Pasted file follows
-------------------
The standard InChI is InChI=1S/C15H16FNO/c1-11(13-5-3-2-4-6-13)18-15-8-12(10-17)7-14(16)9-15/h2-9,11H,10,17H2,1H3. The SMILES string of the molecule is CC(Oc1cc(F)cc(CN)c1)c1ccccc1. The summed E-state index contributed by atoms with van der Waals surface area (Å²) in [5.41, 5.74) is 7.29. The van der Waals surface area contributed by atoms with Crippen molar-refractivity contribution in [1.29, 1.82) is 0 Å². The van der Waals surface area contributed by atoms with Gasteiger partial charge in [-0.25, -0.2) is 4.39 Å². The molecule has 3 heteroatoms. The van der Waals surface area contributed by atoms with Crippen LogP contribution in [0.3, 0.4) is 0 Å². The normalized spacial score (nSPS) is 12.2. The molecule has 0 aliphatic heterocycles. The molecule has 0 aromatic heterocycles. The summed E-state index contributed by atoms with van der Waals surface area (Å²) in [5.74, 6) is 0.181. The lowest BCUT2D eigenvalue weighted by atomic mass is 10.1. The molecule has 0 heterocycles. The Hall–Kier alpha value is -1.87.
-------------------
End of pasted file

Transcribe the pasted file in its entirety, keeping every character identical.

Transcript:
The standard InChI is InChI=1S/C15H16FNO/c1-11(13-5-3-2-4-6-13)18-15-8-12(10-17)7-14(16)9-15/h2-9,11H,10,17H2,1H3. The SMILES string of the molecule is CC(Oc1cc(F)cc(CN)c1)c1ccccc1. The summed E-state index contributed by atoms with van der Waals surface area (Å²) in [5.41, 5.74) is 7.29. The van der Waals surface area contributed by atoms with Crippen molar-refractivity contribution in [1.29, 1.82) is 0 Å². The van der Waals surface area contributed by atoms with Gasteiger partial charge in [-0.25, -0.2) is 4.39 Å². The molecule has 3 heteroatoms. The van der Waals surface area contributed by atoms with Crippen LogP contribution in [0.3, 0.4) is 0 Å². The normalized spacial score (nSPS) is 12.2. The molecule has 0 aliphatic heterocycles. The molecule has 0 aromatic heterocycles. The summed E-state index contributed by atoms with van der Waals surface area (Å²) in [5.74, 6) is 0.181. The lowest BCUT2D eigenvalue weighted by atomic mass is 10.1. The molecule has 0 heterocycles. The Hall–Kier alpha value is -1.87.